This was the first snowfall since January of 2007 that was big enough to enable any amount of snow to accumulate on the ground in my area.

As you can see by the accompanying pictures the momentary beauty created by the snowfall. I say momentary because I started taking pictures a little after seven in the morning and by 8:30 it was all but gone in the city. The mountains remained white until later in the morning, but by noon snow on the mountains was no longer visible.

Tucson Mountains, to west of Tucson, partially obscured by low hanging clouds & ground fog
Tucson Mountains, to west of Tucson, partially obscured by low hanging clouds & ground fog | Source
Snow on roof of St. Elizabeth Ann Seton Catholic Church in suburban Tucson, AZ
Snow on roof of St. Elizabeth Ann Seton Catholic Church in suburban Tucson, AZ | Source
Snow covered prickly pear cactus leaf
Snow covered prickly pear cactus leaf | Source
Snow on Prickly Pear Cactus
Snow on Prickly Pear Cactus
Leaf of Prickly Pear Cactus completely covered with snow
Leaf of Prickly Pear Cactus completely covered with snow
Snow on Staghorn Cholla Cactus
Snow on Staghorn Cholla Cactus
Close up of snow melting on Staghorn Cholla Cactus
Close up of snow melting on Staghorn Cholla Cactus
Barrel Cactus with light coating of snow
Barrel Cactus with light coating of snow
Desert vegetation with Catalina Mountains in background
Desert vegetation with Catalina Mountains in background
Snow on roofs of homes and cars
Snow on roofs of homes and cars
Snow covered cars parked on street
Snow covered cars parked on street

My Dog, Chika, Was not Happy with the Snow

The little patch of snow was more than Chika was prepared to endure.  It was with great reluctance that she posed next to it and, as far as she was concerned,  this was hopefully both her first and last encounter with snow.
The little patch of snow was more than Chika was prepared to endure. It was with great reluctance that she posed next to it and, as far as she was concerned, this was hopefully both her first and last encounter with snow.
As you can see, Tucson winter mornings  are not that cold
As you can see, Tucson winter mornings are not that cold

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Comments 17 comments

Chuck profile image

Chuck 3 years ago from Tucson, Arizona Author

WillStar - I remember that Christmas. My oldest son was 3 years old and we went back to Western New York state to celebrate Christmas with my parents. I promised my son a white Christmas. However, there was no snow when we arrived a few days before Christmas and Christmas morning dawned with a drizzling rain and temperature in the 50s. Then, when I opened the local newspaper, the headline stated that Tucson had snow on Christmas for the first time since the 1940s and there was a big picture of palm trees covered with snow, beneath the headline.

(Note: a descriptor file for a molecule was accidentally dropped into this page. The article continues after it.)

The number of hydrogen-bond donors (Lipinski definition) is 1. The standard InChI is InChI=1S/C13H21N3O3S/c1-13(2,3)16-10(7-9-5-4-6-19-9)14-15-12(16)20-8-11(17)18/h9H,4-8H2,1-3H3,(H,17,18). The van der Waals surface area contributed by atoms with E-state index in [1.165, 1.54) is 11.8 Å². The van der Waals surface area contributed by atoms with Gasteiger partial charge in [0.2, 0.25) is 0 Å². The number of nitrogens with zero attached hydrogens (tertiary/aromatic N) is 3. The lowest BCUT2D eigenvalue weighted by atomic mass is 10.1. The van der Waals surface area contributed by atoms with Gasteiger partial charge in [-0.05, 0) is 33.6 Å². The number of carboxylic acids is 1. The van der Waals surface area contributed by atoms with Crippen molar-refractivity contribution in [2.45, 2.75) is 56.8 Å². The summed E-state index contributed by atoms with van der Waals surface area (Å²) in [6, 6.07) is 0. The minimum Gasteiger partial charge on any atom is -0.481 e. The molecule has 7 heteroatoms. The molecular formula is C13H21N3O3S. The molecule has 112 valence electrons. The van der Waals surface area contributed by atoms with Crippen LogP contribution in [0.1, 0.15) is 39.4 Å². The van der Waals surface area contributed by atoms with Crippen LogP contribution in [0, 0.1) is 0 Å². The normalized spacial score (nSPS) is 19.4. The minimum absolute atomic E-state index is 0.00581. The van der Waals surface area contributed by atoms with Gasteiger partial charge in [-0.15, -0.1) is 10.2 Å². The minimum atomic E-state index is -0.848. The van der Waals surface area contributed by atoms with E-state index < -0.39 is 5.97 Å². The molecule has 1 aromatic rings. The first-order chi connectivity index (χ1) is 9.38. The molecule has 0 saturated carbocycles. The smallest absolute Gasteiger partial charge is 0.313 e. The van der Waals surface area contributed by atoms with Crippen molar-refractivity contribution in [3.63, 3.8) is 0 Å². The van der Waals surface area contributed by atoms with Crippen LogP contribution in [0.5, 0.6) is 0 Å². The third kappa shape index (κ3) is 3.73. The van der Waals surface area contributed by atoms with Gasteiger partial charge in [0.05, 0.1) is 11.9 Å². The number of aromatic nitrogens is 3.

Thanks for sharing.


WillStarr profile image

WillStarr 3 years ago from Phoenix, Arizona

Hi Chuck,

We woke up to over three inches of snow on Christmas day in 1987. At that time, I had a home in Avra Valley, west of Tucson. It was a true, White Christmas!

http://azstarnet.com/news/local/tucson-awoke-to-wh...


Jonathan Grimes profile image

Jonathan Grimes 5 years ago from Devon

Great photos and odd to see such an environment with snow!


gis_r07 profile image

gis_r07 5 years ago from Boston, MA

Agreed. That was actually the photo that triggered me to ask the question.


Chuck profile image

Chuck 5 years ago from Tucson, Arizona Author

gis_r07 - there are a few that would look nice in watercolor but if I had to choose just one I guess it would be the one captioned "Snow on Teddybear Cholla Cactus with Catalina Mountains as Background"


chicklit 5 years ago

Hard to beleive that was only a couple months ago, I believe the high was just at 91 a few days ago! Now I have my camera ready for my first radioactive sunset....


juniorsbook 5 years ago

Very well written hub. Well done!


ocbill profile image

ocbill 5 years ago from hopefully somewhere peaceful and nice

I enjoyed the trip to Flagstaff in winter time( 17 degrees) but still nice. I was unaware Tucson gets snow. 1/4 of an inch of snow and drivers were puzzled. That's funny for those people who reside in the snow annually.


bobmnu profile image

bobmnu 5 years ago from Cumberland

I guess you had better tell Chika not to come to vist the Midwest. What you got would not even make the news if it came in July.

Great Hub and the pictures are outstanding.


Jamie Brock profile image

Jamie Brock 5 years ago from Texas

Beautiful pics! Thank you for sharing..I just assumed you guys never got snow there. I remember the one time I came to Arizona for a few days.. I couldn't get over how clear and beautiful the night sky was! It really was like a different world there.. to me anyway.


Jeremey profile image

Jeremey 5 years ago from Arizona

Nice story with some good pictures to add the finishing touches, I don't believe we recieved any of that snow up here in Tempe AZ. I am originally from Buffalo so I found great appreciation for the snow story here, I miss it, surorisingly enough.


CARIBQUEEN profile image

CARIBQUEEN 5 years ago

Chuck: You make Arizona sound so interesting and inviting. The pictures look so beautiful especially the cacti. The close up of the pink colored cactus is a beauty. Chika does not look too disturbed however, maybe she was just a little out of her element.


Eiddwen profile image

Eiddwen 5 years ago from Wales

Another great one to be bookmarked in to my 'Armchair travelling' slot.

Very well presented and the pictures are great !!

I push all the buttons here.

Take care

Eiddwen.


gis_r07 profile image

gis_r07 5 years ago from Boston, MA

Love the photos Chuck. Which one will you like to see in watercolor?:)


Ms Dee profile image

Ms Dee 5 years ago from Texas, USA

We lived near Tucson for a year in the early '90s and loved it. A light dusting of snow greeted us the morning we left. Love your photos and the memories they stir for me :)


Nan Mynatt profile image

Nan Mynatt 5 years ago from Illinois

You are blessed, we had almost 20" of snow. Snow is beautiful but I prefer warm weather. Novice snow, barely showing the cold weather, but not the real-real thing!


monabeepee profile image

monabeepee 5 years ago from Malaysia

interesting & nice pics.. i like.